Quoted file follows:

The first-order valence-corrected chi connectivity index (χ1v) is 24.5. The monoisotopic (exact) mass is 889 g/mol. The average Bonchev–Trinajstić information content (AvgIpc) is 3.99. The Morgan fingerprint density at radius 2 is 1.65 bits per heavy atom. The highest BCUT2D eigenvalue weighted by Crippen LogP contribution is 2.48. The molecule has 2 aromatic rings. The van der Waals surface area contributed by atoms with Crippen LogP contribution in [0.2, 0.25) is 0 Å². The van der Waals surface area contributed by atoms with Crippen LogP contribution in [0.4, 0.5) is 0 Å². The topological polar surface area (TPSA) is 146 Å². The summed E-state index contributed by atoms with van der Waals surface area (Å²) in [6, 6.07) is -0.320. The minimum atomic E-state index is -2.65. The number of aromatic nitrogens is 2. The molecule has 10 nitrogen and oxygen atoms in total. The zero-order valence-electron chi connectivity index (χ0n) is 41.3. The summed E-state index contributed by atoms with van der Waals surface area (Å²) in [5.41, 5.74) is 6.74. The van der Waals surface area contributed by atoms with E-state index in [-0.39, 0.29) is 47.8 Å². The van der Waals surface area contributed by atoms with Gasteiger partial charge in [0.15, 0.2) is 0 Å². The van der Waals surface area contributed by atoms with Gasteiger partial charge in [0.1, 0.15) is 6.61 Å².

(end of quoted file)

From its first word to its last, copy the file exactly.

The first-order valence-corrected chi connectivity index (χ1v) is 24.5. The monoisotopic (exact) mass is 889 g/mol. The average Bonchev–Trinajstić information content (AvgIpc) is 3.99. The Morgan fingerprint density at radius 2 is 1.65 bits per heavy atom. The highest BCUT2D eigenvalue weighted by Crippen LogP contribution is 2.48. The molecule has 2 aromatic rings. The van der Waals surface area contributed by atoms with Crippen LogP contribution in [0.2, 0.25) is 0 Å². The van der Waals surface area contributed by atoms with Crippen LogP contribution in [0.4, 0.5) is 0 Å². The topological polar surface area (TPSA) is 146 Å². The summed E-state index contributed by atoms with van der Waals surface area (Å²) in [6, 6.07) is -0.320. The minimum atomic E-state index is -2.65. The number of aromatic nitrogens is 2. The molecule has 10 nitrogen and oxygen atoms in total. The zero-order valence-electron chi connectivity index (χ0n) is 41.3. The summed E-state index contributed by atoms with van der Waals surface area (Å²) in [5.41, 5.74) is 6.74. The van der Waals surface area contributed by atoms with E-state index in [-0.39, 0.29) is 47.8 Å². The van der Waals surface area contributed by atoms with Gasteiger partial charge in [0.15, 0.2) is 0 Å². The van der Waals surface area contributed by atoms with Gasteiger partial charge in [0.1, 0.15) is 6.61 Å².